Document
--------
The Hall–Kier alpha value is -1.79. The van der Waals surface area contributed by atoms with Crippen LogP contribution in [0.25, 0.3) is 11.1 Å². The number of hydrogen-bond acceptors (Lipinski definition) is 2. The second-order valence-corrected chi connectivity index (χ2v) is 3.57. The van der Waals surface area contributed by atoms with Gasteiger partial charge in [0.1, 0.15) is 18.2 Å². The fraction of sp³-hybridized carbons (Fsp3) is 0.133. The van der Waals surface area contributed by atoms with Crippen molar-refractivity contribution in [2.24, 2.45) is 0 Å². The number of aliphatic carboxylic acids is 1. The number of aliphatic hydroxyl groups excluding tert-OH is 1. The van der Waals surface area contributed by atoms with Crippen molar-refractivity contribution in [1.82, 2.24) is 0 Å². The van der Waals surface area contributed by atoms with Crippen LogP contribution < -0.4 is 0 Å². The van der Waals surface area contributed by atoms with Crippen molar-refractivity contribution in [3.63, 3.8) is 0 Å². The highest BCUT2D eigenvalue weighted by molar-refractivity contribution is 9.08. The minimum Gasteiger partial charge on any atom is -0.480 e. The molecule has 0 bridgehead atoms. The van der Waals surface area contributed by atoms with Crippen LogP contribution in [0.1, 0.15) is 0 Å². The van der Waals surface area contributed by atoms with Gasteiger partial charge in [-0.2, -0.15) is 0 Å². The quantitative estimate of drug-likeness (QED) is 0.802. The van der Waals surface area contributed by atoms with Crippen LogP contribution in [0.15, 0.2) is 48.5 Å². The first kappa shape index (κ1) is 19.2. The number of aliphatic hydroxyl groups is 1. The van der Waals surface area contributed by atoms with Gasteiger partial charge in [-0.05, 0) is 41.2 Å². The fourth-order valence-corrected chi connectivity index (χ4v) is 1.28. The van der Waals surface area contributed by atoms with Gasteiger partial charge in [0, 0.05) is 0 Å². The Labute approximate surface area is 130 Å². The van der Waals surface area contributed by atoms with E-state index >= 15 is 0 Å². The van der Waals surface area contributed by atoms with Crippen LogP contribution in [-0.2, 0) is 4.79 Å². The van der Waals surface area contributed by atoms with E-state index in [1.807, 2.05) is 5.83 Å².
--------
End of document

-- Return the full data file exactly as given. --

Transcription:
The Hall–Kier alpha value is -1.79. The van der Waals surface area contributed by atoms with Crippen LogP contribution in [0.25, 0.3) is 11.1 Å². The number of hydrogen-bond acceptors (Lipinski definition) is 2. The second-order valence-corrected chi connectivity index (χ2v) is 3.57. The van der Waals surface area contributed by atoms with Gasteiger partial charge in [0.1, 0.15) is 18.2 Å². The fraction of sp³-hybridized carbons (Fsp3) is 0.133. The van der Waals surface area contributed by atoms with Crippen molar-refractivity contribution in [2.24, 2.45) is 0 Å². The number of aliphatic carboxylic acids is 1. The number of aliphatic hydroxyl groups excluding tert-OH is 1. The van der Waals surface area contributed by atoms with Crippen molar-refractivity contribution in [1.82, 2.24) is 0 Å². The van der Waals surface area contributed by atoms with Crippen LogP contribution < -0.4 is 0 Å². The van der Waals surface area contributed by atoms with Crippen molar-refractivity contribution in [3.63, 3.8) is 0 Å². The highest BCUT2D eigenvalue weighted by molar-refractivity contribution is 9.08. The minimum Gasteiger partial charge on any atom is -0.480 e. The molecule has 0 bridgehead atoms. The van der Waals surface area contributed by atoms with Crippen LogP contribution in [0.1, 0.15) is 0 Å². The van der Waals surface area contributed by atoms with Gasteiger partial charge in [-0.2, -0.15) is 0 Å². The quantitative estimate of drug-likeness (QED) is 0.802. The van der Waals surface area contributed by atoms with Crippen LogP contribution in [0.15, 0.2) is 48.5 Å². The first kappa shape index (κ1) is 19.2. The number of aliphatic hydroxyl groups is 1. The van der Waals surface area contributed by atoms with Gasteiger partial charge in [-0.05, 0) is 41.2 Å². The fourth-order valence-corrected chi connectivity index (χ4v) is 1.28. The van der Waals surface area contributed by atoms with Gasteiger partial charge in [0, 0.05) is 0 Å². The Labute approximate surface area is 130 Å². The van der Waals surface area contributed by atoms with E-state index >= 15 is 0 Å². The van der Waals surface area contributed by atoms with Crippen LogP contribution in [-0.2, 0) is 4.79 Å². The van der Waals surface area contributed by atoms with E-state index in [1.807, 2.05) is 5.83 Å².